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Almost eight out of ten big bosses, from North America to Europe via Asia and Latin America, expect a recession in their area of ​​activity, with some believing that it is already raging, according to a Conference Board survey released Friday.

The US Institute for Economic Research surveyed 750 CEOs and senior executives. Among them, some 61% believe that a recession is imminent, at best by the end of 2023, and a further 15% believe that the slowdown is already underway. A recession is defined by two quarters of negative evolution of the gross domestic product.


The survey was carried out between May 10 and 24, i.e. before the decision of the American central bank (Fed) to drastically raise rates by 0.75 percentage points, which caused the stock market, fearing a recession.

“Historically high energy prices, further supply chain disruptions, heightened geopolitical risks and eroding consumer confidence are all putting downward pressure on global growth,” said Dana Peterson, Chief Economist. of the Conference Board. “This is in addition to the confinements in China and the cascades of consequences of the war in Ukraine”, he continues.

Inflation worries leaders

Inflation is at the forefront of leaders’ concerns alongside the fear of cyber retaliation after sanctions against Russia. Faced with the rise in prices and the volatility of energy costs, companies have two priority strategies: first, they transfer these additional costs to consumers by increasing their final prices, as recognized by 51% of companies.


Then they cut their production costs, which 47% of companies do, according to the survey. Another fear that has emerged in the wake of Russia’s invasion of Ukraine and subsequent Western sanctions is that Moscow will retaliate through cyberattacks. No less than 90% of leaders now fear hacking from Russia, and 44% of them say they are “very worried”.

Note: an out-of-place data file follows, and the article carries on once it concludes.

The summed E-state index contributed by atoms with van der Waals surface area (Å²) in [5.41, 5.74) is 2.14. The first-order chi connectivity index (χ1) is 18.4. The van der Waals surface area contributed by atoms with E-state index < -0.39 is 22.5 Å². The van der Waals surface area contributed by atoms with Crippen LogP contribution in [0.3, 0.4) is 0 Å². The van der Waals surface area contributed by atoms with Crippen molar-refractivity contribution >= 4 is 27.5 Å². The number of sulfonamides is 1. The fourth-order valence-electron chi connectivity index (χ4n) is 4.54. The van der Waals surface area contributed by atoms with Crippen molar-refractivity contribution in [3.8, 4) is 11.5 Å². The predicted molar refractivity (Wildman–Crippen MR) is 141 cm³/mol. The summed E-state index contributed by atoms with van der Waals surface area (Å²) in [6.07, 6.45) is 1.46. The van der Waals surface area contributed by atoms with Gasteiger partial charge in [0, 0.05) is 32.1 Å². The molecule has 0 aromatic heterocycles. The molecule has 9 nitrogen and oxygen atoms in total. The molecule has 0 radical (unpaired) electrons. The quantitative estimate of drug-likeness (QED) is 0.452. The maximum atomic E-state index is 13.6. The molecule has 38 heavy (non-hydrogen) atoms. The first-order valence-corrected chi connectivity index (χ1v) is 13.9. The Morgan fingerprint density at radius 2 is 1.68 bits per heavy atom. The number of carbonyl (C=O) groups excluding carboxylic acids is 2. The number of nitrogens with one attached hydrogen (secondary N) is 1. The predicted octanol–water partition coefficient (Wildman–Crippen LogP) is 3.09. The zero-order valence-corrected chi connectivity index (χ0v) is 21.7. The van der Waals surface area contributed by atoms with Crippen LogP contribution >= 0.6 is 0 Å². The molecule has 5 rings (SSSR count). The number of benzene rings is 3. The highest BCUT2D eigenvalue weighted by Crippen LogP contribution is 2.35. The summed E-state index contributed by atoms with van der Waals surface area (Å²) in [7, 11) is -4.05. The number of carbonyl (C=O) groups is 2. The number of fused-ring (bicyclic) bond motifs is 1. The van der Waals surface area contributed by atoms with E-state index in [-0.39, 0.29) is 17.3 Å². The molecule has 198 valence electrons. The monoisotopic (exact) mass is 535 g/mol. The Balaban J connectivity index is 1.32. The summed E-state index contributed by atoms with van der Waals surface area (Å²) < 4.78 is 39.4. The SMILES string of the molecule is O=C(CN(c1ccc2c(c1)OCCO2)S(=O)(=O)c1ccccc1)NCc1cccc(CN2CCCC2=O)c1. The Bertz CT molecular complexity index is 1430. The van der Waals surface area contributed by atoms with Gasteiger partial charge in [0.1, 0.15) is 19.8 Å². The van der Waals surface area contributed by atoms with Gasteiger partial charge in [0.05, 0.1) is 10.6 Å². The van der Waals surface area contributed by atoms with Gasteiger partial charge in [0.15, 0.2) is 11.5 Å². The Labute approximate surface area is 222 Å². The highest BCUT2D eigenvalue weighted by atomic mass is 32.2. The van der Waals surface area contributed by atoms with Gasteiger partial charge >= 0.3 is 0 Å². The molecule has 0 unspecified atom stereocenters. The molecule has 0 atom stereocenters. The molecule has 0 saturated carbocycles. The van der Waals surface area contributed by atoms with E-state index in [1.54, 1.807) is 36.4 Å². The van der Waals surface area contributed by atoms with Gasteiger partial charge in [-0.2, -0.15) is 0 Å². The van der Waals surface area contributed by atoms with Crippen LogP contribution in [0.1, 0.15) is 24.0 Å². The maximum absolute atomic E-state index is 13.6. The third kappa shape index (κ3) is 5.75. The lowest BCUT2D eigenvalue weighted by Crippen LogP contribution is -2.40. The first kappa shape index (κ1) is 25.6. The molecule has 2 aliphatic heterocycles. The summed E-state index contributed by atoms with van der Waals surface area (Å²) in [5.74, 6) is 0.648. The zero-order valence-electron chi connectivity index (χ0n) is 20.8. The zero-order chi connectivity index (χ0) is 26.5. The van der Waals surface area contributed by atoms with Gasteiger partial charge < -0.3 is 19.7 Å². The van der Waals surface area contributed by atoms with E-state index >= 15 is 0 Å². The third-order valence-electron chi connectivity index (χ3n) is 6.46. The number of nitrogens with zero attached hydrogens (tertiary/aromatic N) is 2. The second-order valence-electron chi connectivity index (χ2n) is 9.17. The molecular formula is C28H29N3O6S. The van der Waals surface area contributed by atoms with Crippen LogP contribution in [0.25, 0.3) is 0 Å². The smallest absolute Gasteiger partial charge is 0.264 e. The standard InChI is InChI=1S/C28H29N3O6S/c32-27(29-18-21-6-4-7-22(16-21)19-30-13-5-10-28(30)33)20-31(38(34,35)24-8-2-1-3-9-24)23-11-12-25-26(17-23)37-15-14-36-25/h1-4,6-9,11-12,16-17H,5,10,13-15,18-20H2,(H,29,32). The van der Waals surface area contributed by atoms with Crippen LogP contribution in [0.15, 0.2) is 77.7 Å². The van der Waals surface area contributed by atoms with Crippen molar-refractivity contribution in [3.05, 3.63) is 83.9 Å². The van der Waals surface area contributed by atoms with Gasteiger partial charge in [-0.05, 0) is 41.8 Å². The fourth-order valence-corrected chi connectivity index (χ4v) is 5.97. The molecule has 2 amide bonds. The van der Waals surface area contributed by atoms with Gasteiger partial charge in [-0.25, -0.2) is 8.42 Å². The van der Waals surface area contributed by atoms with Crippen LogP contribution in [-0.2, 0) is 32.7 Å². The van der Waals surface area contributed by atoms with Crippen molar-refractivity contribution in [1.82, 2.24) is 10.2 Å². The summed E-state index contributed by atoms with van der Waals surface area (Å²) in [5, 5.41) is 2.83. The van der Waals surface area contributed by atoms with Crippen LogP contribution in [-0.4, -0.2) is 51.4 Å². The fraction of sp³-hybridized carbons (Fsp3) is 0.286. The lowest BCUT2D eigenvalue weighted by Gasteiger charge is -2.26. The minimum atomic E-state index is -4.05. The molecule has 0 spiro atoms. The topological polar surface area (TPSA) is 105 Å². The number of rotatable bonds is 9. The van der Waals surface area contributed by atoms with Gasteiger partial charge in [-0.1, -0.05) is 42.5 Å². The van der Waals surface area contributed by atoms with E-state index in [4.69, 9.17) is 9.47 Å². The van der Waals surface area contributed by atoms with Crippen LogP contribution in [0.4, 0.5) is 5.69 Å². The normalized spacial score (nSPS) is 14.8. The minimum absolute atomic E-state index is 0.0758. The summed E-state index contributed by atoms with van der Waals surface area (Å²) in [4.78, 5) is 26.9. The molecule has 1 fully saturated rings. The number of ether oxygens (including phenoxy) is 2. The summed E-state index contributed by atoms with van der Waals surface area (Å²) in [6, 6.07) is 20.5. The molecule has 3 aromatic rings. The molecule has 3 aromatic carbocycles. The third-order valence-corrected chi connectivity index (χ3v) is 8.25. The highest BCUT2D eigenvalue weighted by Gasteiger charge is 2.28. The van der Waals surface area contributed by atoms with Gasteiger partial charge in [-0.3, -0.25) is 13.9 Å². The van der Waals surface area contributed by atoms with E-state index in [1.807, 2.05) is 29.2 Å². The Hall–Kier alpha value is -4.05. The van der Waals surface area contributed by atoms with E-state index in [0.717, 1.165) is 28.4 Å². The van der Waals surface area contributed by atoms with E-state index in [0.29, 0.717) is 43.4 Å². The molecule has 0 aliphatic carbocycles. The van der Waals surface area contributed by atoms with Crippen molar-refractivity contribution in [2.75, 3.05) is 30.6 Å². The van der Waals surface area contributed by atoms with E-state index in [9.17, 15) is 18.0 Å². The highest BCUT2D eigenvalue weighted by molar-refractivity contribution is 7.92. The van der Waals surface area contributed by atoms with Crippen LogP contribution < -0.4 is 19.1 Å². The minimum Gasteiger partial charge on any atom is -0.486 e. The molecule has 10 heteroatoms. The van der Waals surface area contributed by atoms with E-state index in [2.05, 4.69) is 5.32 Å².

Bosses say Ukraine conflict will have ‘major impact’ on business

This represents a major about-face from their mindset before the war in Ukraine, where such attacks were the concern of only 16% of bosses. These leaders remain a majority (62%) to be in favor of new secondary sanctions, that is to say blacklisting countries that continue to do business with Moscow. But more than a third (35%) fear the consequences, believing that the negative impact of new sanctions on the economy will outweigh the benefits.

Another consequence of the war in Ukraine and the jump in the price of crude, of which Russia is a major producer, leaders (28%) are more motivated to accelerate the use of renewable energies. Finally, the increase in tensions between China and the United States attracts the attention of CEOs: 38% of them believe that this deleterious climate, resulting from the war in Ukraine, will have a “major impact” on the conduct of their business in the next twelve months.


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